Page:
Take the 2-minute tour ×
Stack Overflow is a question and answer site for professional and enthusiast programmers. It's 100% free, no registration required.

I'm looking for ways to express this Python snippet in Perl:

data = {"A": None, "B": "yes", "C": None}
key_list = [k for k in data if data[k]]  
# in this case the same as filter(lambda k: data[k], data) but let's ignore that

So looking at it one way, I just want the keys where the values are None or undef. Looking at it another way, what I want is the concise perl equivalent of a list comprehension with conditional.

share|improve this question
Do you mean you want to exclude the keys where the values are None or undef? That's what your example does. –  glenn jackman Jul 11 '09 at 13:45
Hmm. In hindsight that does sound quite ambiguous. I guess that by "I want the keys" I referred to "I want them - so that I can filter them out" but the question that got answered was the right one: how to do pick certain stuff out of a collection in a one liner. Sorry :) –  conny Oct 23 '09 at 9:03
normally i use map{ f($_)} grep{cond($_)} @list –  JJoao Feb 23 at 8:25

3 Answers 3

up vote 18 down vote accepted

I think you want grep:

#!/usr/bin/env perl
use strict;
use warnings;

my %data = ( A => undef, B => 'yes', C => undef );

my @keys = grep { defined $data{$_} } keys %data;

print "Key: $_\n" for @keys;

I also think that I type too slowly, and that I should reload the page before posting answers. By the way, either a value of 0 or undef can be a good way to handle null values, but make sure you remember which you're using. A false value and and undefined value aren't the same thing in Perl. To clarify: undef returns false in a boolean test, but so does 0. If 0 is a valid value, then you want to explicitly test for definedness, not simply truth. (I mention it because James went for 0 and I went the other way, and you may or may not know if it matters.)

share|improve this answer
It doesn't matter that you type slowly, you get more votes anyway! :) –  James Thompson Jul 11 '09 at 1:34
Which is odd, since we wrote essentially the same answer. I completely don't get the voting here. –  Telemachus Jul 11 '09 at 2:01
I think it's a sign that Perl programmers on this site think undef > 0 in this instance. :-P –  Chris Jester-Young Jul 11 '09 at 2:43
Chris has hit the nail on the head here. I've definitely learnt my lesson. :) Voting is odd. No big deal, and you have good answers anyhow so I don't mind. –  James Thompson Jul 11 '09 at 5:22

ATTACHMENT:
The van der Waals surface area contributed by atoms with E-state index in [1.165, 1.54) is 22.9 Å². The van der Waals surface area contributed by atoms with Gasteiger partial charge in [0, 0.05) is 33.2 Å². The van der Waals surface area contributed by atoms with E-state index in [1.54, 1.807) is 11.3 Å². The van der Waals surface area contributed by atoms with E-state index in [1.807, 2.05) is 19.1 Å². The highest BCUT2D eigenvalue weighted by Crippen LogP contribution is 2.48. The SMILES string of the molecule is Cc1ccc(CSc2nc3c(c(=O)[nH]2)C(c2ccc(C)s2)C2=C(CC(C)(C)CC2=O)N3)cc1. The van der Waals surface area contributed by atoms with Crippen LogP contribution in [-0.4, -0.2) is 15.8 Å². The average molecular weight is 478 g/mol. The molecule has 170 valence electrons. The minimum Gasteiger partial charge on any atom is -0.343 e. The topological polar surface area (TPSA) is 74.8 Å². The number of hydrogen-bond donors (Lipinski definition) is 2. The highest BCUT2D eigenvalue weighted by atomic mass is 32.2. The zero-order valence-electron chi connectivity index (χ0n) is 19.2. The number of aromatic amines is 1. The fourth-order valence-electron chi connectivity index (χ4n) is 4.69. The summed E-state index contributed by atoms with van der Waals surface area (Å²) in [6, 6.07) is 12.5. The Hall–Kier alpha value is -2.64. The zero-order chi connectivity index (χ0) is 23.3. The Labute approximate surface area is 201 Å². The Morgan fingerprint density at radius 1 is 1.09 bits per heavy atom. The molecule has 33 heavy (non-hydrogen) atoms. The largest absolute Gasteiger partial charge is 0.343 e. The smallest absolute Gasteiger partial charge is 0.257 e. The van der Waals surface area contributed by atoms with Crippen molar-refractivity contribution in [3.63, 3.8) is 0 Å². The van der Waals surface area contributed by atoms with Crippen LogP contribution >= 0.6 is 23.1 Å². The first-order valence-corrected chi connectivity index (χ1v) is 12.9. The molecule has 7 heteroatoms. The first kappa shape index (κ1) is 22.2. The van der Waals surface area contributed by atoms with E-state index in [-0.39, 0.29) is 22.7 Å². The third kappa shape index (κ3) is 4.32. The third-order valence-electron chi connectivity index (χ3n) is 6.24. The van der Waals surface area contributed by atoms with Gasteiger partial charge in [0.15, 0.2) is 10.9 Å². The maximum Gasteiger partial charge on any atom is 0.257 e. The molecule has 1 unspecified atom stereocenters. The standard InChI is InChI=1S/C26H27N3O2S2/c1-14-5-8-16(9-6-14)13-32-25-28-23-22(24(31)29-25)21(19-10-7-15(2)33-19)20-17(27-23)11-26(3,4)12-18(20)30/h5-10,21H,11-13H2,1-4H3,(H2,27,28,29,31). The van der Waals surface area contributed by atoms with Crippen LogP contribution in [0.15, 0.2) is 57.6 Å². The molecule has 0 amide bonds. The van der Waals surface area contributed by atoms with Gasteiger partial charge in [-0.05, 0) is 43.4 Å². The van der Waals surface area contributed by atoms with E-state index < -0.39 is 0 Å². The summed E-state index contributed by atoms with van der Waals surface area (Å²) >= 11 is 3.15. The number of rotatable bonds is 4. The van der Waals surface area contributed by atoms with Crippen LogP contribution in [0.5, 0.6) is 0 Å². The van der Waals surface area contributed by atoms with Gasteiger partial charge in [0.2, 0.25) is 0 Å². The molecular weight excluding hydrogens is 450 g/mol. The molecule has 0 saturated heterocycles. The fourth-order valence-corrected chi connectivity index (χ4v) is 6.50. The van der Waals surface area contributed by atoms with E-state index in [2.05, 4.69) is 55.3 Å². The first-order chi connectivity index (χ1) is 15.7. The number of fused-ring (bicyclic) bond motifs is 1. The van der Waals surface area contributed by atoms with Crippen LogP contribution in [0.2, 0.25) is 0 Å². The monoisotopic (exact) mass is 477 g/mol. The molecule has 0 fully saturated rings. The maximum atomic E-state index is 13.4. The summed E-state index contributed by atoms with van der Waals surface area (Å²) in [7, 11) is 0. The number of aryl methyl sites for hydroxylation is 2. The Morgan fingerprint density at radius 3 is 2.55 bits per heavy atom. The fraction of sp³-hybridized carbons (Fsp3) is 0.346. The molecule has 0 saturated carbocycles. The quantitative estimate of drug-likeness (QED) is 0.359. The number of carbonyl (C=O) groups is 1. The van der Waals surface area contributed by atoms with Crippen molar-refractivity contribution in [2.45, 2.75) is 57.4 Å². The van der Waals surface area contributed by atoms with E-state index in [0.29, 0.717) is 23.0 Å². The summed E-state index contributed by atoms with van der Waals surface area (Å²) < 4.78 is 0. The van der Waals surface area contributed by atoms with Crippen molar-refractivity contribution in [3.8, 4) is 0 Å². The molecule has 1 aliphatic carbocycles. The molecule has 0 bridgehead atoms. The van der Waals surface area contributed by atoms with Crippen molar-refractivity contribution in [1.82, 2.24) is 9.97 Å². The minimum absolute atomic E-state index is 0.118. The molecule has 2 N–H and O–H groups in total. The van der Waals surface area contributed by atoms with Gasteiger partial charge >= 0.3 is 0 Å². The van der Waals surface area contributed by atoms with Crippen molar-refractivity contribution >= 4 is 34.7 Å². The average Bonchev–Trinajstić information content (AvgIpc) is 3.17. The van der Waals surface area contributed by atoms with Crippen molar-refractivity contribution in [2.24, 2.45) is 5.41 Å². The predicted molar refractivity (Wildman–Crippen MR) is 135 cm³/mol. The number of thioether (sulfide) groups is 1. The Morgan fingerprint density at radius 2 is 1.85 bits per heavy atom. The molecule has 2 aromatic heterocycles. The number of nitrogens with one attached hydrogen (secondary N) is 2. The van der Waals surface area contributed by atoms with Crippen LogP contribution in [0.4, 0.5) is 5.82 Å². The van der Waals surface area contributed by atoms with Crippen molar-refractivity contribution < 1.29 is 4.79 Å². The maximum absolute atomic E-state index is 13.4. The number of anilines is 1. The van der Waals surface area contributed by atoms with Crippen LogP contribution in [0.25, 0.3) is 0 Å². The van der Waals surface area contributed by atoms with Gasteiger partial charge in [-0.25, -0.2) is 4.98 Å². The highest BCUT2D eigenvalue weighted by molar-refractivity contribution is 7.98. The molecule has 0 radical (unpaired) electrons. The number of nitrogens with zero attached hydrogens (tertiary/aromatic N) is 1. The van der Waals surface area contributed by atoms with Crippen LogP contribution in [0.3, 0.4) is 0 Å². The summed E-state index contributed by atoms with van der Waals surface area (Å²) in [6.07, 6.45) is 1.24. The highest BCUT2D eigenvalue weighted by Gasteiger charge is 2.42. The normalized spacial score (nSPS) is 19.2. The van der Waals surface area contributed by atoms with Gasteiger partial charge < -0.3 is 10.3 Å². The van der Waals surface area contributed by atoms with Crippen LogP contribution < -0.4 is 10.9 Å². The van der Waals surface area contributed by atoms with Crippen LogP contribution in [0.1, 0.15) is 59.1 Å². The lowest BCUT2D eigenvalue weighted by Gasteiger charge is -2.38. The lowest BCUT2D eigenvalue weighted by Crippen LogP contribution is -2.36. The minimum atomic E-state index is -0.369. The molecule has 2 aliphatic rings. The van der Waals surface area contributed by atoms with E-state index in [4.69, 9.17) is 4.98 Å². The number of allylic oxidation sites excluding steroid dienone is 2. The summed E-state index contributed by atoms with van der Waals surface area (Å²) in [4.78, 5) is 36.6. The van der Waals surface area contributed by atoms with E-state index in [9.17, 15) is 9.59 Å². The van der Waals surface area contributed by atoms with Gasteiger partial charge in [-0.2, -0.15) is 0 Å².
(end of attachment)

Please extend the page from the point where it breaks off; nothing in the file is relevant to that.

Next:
Yeah the two proposed solutions are very similar, but I think the note about undef was helpful, so I'll go with the majority vote. Thanks, all! –  conny Jul 13 '09 at 9:17

Use grep:


use strict;
use warnings;

my %data = ("A" => 0, "B" => "yes", "C" => 0 );
my @keys = grep { $data{$_} } keys %data;

Grep returns the values from the list on the right-hand side for which the expression in braces evaluates to a true value. As telemachus points out, you want to make sure you understand true/false values in Perl. This question has a good overview of truth in Perl.

You'll likely want a look at map, which applies an expression in braces to each element of a list and returns the result. An example would be:

my @data = ("A" => 0, "B" => 1, "C" => 0 );
my @modified_data = map { $data{$_} + 1 } @data;
print join ' ', @data, "\n";
print join ' ', @modified_data, "\n";
share|improve this answer
Cool. I have seldom seen the "non-m//" generalized grep in Perl. I usually use "map" for stuff like this, with a block like: { <<cond>> ? $_ : () }. TMTOWTDI, I guess :-) –  Roboprog Jul 11 '09 at 0:24
Roboprog: Indeed. map { ($_)x!!(<<code>>) }, for instance. –  ysth Jul 11 '09 at 2:22
@Roboprog - Thanks. I think this is more concise, but your way is definitely good too. @ysth - can you give a more concrete example? What's up with the !! characters? It's Perl, so I'm tempted to try it. :) –  James Thompson Jul 11 '09 at 5:24
@James Thompson: ()x in list context is the list repetition operator. !!() booleanizes; anything true becomes 1, anything false becomes (in the numeric context provided by ()x) 0. So grep { xxx } is equivalent to map { ($_)x!!( xxx ) } since the $_ will be repeated 0 times when xxx is false and once when xxx is true. I was lightly making fun of the idea of using map to do a grep by showing an even sillier way to do it. –  ysth Jul 29 '09 at 0:38
if i understood, [f(x) | x in list , pred(x)] can be coded as map { f(x) x!! pred(x) } list cool!! –  JJoao Feb 23 at 0:55

For variation on the theme have a look at autobox (see its implementations autobox::Core and Moose::Autobox )

use autobox::Core;

my %data = ( A => undef, B => 'yes', C => undef );
my $key_list = %data->keys->grep( sub { defined $data{$_} } );

say "Key: $_" for @$key_list;

# => Key: B

Moose::Autobox comes with key/value 'kv' which makes the code DRYer:

my $key_list = %data->kv->grep( sub{ defined $_->[1] } )->map( sub{ $_->[0] } );

Here is a more explicit and even longer version of above:

my $key_list = %data->kv
                    ->grep( sub { my ($k, $v) = @$_; defined $v } )
                    ->map(  sub { my ($k, $v) = @$_; $k }         );


share|improve this answer

Your Answer


By posting your answer, you agree to the privacy policy and terms of service.

Not the answer you're looking for? Browse other questions tagged or ask your own question.